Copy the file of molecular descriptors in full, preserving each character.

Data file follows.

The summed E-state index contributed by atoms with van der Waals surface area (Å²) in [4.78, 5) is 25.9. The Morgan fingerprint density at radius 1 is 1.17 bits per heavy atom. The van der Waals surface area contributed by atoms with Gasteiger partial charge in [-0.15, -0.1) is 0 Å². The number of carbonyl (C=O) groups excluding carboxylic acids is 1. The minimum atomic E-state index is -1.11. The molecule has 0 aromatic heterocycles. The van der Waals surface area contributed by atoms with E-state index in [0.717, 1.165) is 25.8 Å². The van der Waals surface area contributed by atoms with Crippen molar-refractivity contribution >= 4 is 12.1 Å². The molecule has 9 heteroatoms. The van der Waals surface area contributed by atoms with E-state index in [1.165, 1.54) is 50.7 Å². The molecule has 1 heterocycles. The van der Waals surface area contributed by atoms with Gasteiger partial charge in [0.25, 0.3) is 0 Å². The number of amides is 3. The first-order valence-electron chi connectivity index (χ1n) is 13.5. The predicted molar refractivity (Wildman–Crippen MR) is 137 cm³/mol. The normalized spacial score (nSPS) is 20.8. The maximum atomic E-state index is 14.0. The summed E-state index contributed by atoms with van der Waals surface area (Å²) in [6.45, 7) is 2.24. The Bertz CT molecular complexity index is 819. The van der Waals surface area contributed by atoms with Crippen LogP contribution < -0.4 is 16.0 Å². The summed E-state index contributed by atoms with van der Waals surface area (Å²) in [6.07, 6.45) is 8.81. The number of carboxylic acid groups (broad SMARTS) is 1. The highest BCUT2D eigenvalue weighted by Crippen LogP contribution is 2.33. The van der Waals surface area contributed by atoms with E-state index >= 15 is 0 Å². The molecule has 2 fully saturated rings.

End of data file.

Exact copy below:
The summed E-state index contributed by atoms with van der Waals surface area (Å²) in [4.78, 5) is 25.9. The Morgan fingerprint density at radius 1 is 1.17 bits per heavy atom. The van der Waals surface area contributed by atoms with Gasteiger partial charge in [-0.15, -0.1) is 0 Å². The number of carbonyl (C=O) groups excluding carboxylic acids is 1. The minimum atomic E-state index is -1.11. The molecule has 0 aromatic heterocycles. The van der Waals surface area contributed by atoms with E-state index in [0.717, 1.165) is 25.8 Å². The van der Waals surface area contributed by atoms with Crippen molar-refractivity contribution >= 4 is 12.1 Å². The molecule has 9 heteroatoms. The van der Waals surface area contributed by atoms with E-state index in [1.165, 1.54) is 50.7 Å². The molecule has 1 heterocycles. The van der Waals surface area contributed by atoms with Gasteiger partial charge in [0.25, 0.3) is 0 Å². The number of amides is 3. The first-order valence-electron chi connectivity index (χ1n) is 13.5. The predicted molar refractivity (Wildman–Crippen MR) is 137 cm³/mol. The normalized spacial score (nSPS) is 20.8. The maximum atomic E-state index is 14.0. The summed E-state index contributed by atoms with van der Waals surface area (Å²) in [6.45, 7) is 2.24. The Bertz CT molecular complexity index is 819. The van der Waals surface area contributed by atoms with Crippen LogP contribution < -0.4 is 16.0 Å². The summed E-state index contributed by atoms with van der Waals surface area (Å²) in [6.07, 6.45) is 8.81. The number of carboxylic acid groups (broad SMARTS) is 1. The highest BCUT2D eigenvalue weighted by Crippen LogP contribution is 2.33. The van der Waals surface area contributed by atoms with E-state index >= 15 is 0 Å². The molecule has 2 fully saturated rings.